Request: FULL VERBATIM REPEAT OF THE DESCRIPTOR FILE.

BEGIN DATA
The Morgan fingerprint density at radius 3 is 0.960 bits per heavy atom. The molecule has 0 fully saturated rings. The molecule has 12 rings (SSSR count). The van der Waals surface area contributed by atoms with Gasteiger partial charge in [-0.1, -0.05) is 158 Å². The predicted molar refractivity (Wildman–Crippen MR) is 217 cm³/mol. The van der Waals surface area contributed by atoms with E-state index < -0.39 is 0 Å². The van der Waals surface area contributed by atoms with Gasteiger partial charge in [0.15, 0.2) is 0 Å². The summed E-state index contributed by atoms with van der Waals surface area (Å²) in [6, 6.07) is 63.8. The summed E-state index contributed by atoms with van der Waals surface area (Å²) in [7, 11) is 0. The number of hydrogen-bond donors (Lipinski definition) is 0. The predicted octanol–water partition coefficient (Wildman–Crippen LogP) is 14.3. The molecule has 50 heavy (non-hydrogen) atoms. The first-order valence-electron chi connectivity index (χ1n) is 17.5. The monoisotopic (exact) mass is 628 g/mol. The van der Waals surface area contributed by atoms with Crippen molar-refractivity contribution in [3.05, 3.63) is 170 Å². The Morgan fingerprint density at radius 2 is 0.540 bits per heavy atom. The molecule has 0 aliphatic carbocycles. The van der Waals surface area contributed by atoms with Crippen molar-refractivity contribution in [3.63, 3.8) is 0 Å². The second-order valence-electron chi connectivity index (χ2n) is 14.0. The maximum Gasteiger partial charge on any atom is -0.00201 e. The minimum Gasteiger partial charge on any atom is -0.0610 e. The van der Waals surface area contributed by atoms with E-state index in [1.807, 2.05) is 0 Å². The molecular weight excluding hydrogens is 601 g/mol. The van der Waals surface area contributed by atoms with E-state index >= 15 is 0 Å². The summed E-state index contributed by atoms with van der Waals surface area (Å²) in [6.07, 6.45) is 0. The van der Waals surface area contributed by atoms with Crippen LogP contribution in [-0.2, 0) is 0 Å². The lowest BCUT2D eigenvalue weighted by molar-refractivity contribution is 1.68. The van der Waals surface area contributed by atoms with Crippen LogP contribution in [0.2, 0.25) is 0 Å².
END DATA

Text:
The Morgan fingerprint density at radius 3 is 0.960 bits per heavy atom. The molecule has 0 fully saturated rings. The molecule has 12 rings (SSSR count). The van der Waals surface area contributed by atoms with Gasteiger partial charge in [-0.1, -0.05) is 158 Å². The predicted molar refractivity (Wildman–Crippen MR) is 217 cm³/mol. The van der Waals surface area contributed by atoms with E-state index < -0.39 is 0 Å². The van der Waals surface area contributed by atoms with Gasteiger partial charge in [0.15, 0.2) is 0 Å². The summed E-state index contributed by atoms with van der Waals surface area (Å²) in [6, 6.07) is 63.8. The summed E-state index contributed by atoms with van der Waals surface area (Å²) in [7, 11) is 0. The number of hydrogen-bond donors (Lipinski definition) is 0. The predicted octanol–water partition coefficient (Wildman–Crippen LogP) is 14.3. The molecule has 50 heavy (non-hydrogen) atoms. The first-order valence-electron chi connectivity index (χ1n) is 17.5. The monoisotopic (exact) mass is 628 g/mol. The van der Waals surface area contributed by atoms with Crippen molar-refractivity contribution in [3.05, 3.63) is 170 Å². The Morgan fingerprint density at radius 2 is 0.540 bits per heavy atom. The molecule has 0 aliphatic carbocycles. The van der Waals surface area contributed by atoms with Crippen molar-refractivity contribution in [3.63, 3.8) is 0 Å². The second-order valence-electron chi connectivity index (χ2n) is 14.0. The maximum Gasteiger partial charge on any atom is -0.00201 e. The minimum Gasteiger partial charge on any atom is -0.0610 e. The van der Waals surface area contributed by atoms with E-state index in [1.807, 2.05) is 0 Å². The molecular weight excluding hydrogens is 601 g/mol. The van der Waals surface area contributed by atoms with E-state index >= 15 is 0 Å². The summed E-state index contributed by atoms with van der Waals surface area (Å²) in [6.07, 6.45) is 0. The van der Waals surface area contributed by atoms with Crippen LogP contribution in [-0.2, 0) is 0 Å². The lowest BCUT2D eigenvalue weighted by molar-refractivity contribution is 1.68. The van der Waals surface area contributed by atoms with Crippen LogP contribution in [0.2, 0.25) is 0 Å².